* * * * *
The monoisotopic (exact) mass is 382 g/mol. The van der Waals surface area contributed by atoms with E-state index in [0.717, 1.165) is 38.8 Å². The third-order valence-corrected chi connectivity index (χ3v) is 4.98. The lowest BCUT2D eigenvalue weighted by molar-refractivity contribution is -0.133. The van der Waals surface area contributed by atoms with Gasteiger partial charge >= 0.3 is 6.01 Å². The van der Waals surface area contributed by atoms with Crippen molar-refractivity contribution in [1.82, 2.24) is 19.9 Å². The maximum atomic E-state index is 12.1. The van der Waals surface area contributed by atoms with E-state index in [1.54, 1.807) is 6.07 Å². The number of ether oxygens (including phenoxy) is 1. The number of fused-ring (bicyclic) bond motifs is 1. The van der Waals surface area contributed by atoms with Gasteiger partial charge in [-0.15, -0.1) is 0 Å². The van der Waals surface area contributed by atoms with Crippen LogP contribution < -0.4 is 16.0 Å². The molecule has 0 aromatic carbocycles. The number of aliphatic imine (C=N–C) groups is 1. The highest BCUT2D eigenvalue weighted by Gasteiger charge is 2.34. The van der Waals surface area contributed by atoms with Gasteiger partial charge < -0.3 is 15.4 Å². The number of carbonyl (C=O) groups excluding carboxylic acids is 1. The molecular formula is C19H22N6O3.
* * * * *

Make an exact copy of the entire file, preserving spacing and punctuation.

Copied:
The monoisotopic (exact) mass is 382 g/mol. The van der Waals surface area contributed by atoms with E-state index in [0.717, 1.165) is 38.8 Å². The third-order valence-corrected chi connectivity index (χ3v) is 4.98. The lowest BCUT2D eigenvalue weighted by molar-refractivity contribution is -0.133. The van der Waals surface area contributed by atoms with Gasteiger partial charge >= 0.3 is 6.01 Å². The van der Waals surface area contributed by atoms with Crippen molar-refractivity contribution in [1.82, 2.24) is 19.9 Å². The maximum atomic E-state index is 12.1. The van der Waals surface area contributed by atoms with E-state index in [1.54, 1.807) is 6.07 Å². The number of ether oxygens (including phenoxy) is 1. The number of fused-ring (bicyclic) bond motifs is 1. The van der Waals surface area contributed by atoms with Gasteiger partial charge in [-0.15, -0.1) is 0 Å². The van der Waals surface area contributed by atoms with Crippen LogP contribution < -0.4 is 16.0 Å². The molecule has 0 aromatic carbocycles. The number of aliphatic imine (C=N–C) groups is 1. The highest BCUT2D eigenvalue weighted by Gasteiger charge is 2.34. The van der Waals surface area contributed by atoms with Gasteiger partial charge < -0.3 is 15.4 Å². The number of carbonyl (C=O) groups excluding carboxylic acids is 1. The molecular formula is C19H22N6O3.